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Cardiovascular diseases (CVDs), mainly ischemic heart disease and stroke, are responsible for the highest number of deaths worldwide. A stroke, also known as brain attack, occurs when blood flow to the brain is interrupted due to a clot or ruptures. Not only stroke can be fatal, but it can leave survivors paralyzed and affect their ability to communicate. Nearly 40 per cent of stroke survivors experience aphasia, a communication disorder that affects their speech, writing, and ability to understand or produce spoken or written language. This language impairment persists for up to one year after the stroke in half of the stroke survivors, affecting their quality of life and even leads to social isolation.
The question is what can be done to help stroke survivors improve their language function and psychosocial wellbeing? Singing-based rehabilitation may be helpful for them, say researchers from the University of Helsinki.
Not only singing-based group rehabilitation can benefit the patients but also their family caregivers, according to the research team, which include Postdoctoral Researcher Sini-Tuuli Siponkoski.
According to Doctoral Researcher Anni Pitk niemi, they used a wide variety of singing elements, such as choral singing, melodic intonation therapy and tablet-assisted singing training in aphasia rehabilitation. The sessions were conducted by a trained music therapist and a trained choir conductor.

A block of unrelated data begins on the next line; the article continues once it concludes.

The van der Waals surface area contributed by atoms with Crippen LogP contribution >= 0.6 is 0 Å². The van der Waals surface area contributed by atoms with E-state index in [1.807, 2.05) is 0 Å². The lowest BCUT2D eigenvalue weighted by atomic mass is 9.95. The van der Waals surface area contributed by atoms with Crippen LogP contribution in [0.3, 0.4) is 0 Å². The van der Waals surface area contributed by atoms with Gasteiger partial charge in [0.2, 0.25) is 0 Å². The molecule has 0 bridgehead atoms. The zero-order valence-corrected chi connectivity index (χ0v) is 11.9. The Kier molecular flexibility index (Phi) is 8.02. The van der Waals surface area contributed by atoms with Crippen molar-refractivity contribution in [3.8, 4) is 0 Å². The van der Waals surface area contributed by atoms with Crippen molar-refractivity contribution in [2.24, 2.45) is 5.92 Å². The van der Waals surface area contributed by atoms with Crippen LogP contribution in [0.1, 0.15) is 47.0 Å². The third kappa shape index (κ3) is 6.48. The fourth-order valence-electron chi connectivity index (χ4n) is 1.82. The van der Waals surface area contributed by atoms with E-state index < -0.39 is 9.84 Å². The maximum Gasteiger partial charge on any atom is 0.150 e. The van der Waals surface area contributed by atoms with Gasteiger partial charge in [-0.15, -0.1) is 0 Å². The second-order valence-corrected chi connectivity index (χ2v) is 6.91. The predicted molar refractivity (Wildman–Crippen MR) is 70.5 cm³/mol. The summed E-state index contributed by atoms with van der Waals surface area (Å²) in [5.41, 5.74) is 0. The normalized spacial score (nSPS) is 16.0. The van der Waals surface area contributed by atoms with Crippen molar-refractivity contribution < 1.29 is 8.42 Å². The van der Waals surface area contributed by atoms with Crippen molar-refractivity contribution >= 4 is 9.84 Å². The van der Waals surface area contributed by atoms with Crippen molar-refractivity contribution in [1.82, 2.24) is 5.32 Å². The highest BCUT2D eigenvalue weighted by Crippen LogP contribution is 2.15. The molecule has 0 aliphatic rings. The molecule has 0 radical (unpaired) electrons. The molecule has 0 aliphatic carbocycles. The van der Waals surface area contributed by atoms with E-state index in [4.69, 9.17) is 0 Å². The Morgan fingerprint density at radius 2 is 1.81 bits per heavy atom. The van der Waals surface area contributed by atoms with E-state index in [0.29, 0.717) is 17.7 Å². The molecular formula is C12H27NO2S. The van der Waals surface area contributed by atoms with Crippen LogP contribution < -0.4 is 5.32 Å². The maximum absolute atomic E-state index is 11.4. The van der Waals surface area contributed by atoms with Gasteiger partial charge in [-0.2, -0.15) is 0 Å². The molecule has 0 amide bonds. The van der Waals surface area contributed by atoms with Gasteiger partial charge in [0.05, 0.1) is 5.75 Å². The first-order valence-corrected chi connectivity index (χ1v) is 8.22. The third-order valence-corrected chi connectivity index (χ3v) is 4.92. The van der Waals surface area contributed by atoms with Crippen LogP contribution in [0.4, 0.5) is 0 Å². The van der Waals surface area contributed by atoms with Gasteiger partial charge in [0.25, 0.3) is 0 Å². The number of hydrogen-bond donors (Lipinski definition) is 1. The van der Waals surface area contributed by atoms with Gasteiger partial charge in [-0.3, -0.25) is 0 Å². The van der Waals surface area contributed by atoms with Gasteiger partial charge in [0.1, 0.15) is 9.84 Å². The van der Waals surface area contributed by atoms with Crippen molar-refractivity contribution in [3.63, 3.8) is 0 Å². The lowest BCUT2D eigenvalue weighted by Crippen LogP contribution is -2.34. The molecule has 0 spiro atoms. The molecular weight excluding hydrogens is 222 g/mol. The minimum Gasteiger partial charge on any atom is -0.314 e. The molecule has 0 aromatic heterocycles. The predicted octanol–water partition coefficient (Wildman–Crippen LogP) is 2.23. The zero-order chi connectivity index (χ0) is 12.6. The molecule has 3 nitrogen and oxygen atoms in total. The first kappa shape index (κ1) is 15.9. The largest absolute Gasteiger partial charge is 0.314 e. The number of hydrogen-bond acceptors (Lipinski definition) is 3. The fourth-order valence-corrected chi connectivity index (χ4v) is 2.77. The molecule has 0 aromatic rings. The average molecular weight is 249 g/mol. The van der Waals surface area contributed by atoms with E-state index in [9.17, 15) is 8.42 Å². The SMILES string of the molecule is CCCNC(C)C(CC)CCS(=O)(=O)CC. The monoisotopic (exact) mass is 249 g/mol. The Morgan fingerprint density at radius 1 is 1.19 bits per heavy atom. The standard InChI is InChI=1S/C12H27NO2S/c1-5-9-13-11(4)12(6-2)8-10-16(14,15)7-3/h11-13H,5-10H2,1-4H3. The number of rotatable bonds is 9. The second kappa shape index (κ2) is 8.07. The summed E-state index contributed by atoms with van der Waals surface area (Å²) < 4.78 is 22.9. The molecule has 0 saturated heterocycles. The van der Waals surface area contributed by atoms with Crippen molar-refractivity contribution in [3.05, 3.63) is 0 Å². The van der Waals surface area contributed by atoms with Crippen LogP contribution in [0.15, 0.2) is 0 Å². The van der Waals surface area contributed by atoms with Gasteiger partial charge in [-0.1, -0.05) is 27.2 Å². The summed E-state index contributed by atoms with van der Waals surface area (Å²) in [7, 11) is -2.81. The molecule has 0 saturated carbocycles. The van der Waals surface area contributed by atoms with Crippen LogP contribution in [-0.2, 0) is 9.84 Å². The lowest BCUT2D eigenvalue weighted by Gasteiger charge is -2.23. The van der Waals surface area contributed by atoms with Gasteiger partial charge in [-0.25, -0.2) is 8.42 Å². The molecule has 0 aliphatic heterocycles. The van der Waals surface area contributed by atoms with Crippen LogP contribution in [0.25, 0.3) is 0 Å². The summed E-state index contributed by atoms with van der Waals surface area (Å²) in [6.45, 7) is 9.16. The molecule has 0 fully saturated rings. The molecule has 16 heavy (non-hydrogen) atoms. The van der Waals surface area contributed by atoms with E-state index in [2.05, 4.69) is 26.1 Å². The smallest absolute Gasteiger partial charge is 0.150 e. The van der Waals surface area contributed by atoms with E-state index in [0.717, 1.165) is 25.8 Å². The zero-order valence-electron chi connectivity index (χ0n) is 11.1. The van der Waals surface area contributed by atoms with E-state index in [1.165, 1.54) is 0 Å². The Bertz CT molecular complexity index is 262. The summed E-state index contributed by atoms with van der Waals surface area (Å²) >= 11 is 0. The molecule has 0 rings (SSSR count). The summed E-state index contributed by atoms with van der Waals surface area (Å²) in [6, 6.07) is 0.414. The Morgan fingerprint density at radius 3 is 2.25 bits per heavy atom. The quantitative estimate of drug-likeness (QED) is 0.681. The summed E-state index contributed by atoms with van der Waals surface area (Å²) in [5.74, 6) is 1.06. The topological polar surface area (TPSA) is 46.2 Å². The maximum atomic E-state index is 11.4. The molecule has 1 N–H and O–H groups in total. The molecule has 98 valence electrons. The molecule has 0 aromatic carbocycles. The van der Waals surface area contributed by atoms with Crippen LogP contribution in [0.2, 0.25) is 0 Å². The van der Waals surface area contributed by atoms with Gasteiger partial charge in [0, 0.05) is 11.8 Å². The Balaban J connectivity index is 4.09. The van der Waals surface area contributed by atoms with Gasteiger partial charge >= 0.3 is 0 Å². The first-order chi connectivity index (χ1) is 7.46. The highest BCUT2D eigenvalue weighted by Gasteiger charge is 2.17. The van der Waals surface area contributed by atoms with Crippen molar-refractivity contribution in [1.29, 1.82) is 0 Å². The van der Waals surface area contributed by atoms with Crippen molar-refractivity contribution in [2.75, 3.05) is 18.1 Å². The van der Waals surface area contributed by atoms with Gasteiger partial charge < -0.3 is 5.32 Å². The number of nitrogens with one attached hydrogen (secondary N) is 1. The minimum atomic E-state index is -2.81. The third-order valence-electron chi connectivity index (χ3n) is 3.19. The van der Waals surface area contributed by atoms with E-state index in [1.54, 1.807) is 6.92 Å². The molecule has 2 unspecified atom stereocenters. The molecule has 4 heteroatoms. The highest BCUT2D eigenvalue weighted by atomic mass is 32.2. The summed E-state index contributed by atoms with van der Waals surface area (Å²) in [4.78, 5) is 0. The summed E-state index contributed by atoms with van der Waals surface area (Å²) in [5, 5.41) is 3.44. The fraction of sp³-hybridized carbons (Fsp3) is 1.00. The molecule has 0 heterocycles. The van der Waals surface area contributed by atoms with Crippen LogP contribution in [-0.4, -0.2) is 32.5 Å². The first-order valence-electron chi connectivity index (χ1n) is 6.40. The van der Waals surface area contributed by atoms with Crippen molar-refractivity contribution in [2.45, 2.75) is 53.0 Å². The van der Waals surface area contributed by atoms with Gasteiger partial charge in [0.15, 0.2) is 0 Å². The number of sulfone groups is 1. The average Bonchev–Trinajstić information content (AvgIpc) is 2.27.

Generally, the melodic intonation therapy is used as individual therapy in aphasia rehabilitation. It trains patients to progress from singing towards speech production. But the University of Helsinki researchers suggest that singing-based group rehabilitation should be part of aphasia rehabilitation in healthcare.
In addition to improving the language function and the psychosocial wellbeing of stroke survivors, group-based rehabilitation provides an excellent opportunity for peer support both for the patients and their families.
High blood pressure or hypertension is understood as the biggest cause of strokes. Uncontrolled high blood pressure can lead to ruptures of blood vessels in your brain, known as Hemorrhagic stroke. If your blood pressure is consistently 130/80 mm Hg or higher, talk to a doctor.
Smoking, even secondhand smoke, and use of tobacco products can increase your risk of getting a stroke. Nicotine in tobacco can increase blood pressure. Smoking can lead to build-up of fatty material on artery walls. Chemicals in cigarette smoke can make blood thicker and form clots.
Being overweight can also make more prone to having a stroke. Your chances of having a stroke go up as you get older. People with diabetes and heart disease, including defective heart valves, atrial fibrillation, or irregular heartbeat, are more likely to have a stroke. Certain medications like blood-thinning drugs, hormone therapy, birth control pills, are also linked with a higher risk of stroke.